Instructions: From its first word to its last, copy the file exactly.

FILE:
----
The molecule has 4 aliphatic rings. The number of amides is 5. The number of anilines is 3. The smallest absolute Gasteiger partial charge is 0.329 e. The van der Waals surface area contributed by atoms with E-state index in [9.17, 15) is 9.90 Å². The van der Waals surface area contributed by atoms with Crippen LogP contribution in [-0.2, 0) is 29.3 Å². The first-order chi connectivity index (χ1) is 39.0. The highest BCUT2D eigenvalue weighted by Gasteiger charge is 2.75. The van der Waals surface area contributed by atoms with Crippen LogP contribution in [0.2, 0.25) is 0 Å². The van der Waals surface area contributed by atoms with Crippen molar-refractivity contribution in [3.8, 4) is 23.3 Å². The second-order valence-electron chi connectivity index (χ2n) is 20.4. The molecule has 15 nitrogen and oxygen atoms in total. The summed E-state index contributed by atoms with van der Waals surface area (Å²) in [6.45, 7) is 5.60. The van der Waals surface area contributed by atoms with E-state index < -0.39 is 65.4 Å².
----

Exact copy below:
The molecule has 4 aliphatic rings. The number of amides is 5. The number of anilines is 3. The smallest absolute Gasteiger partial charge is 0.329 e. The van der Waals surface area contributed by atoms with E-state index in [9.17, 15) is 9.90 Å². The van der Waals surface area contributed by atoms with Crippen LogP contribution in [-0.2, 0) is 29.3 Å². The first-order chi connectivity index (χ1) is 39.0. The highest BCUT2D eigenvalue weighted by Gasteiger charge is 2.75. The van der Waals surface area contributed by atoms with Crippen LogP contribution in [0.2, 0.25) is 0 Å². The van der Waals surface area contributed by atoms with Crippen molar-refractivity contribution in [3.8, 4) is 23.3 Å². The second-order valence-electron chi connectivity index (χ2n) is 20.4. The molecule has 15 nitrogen and oxygen atoms in total. The summed E-state index contributed by atoms with van der Waals surface area (Å²) in [6.45, 7) is 5.60. The van der Waals surface area contributed by atoms with E-state index < -0.39 is 65.4 Å².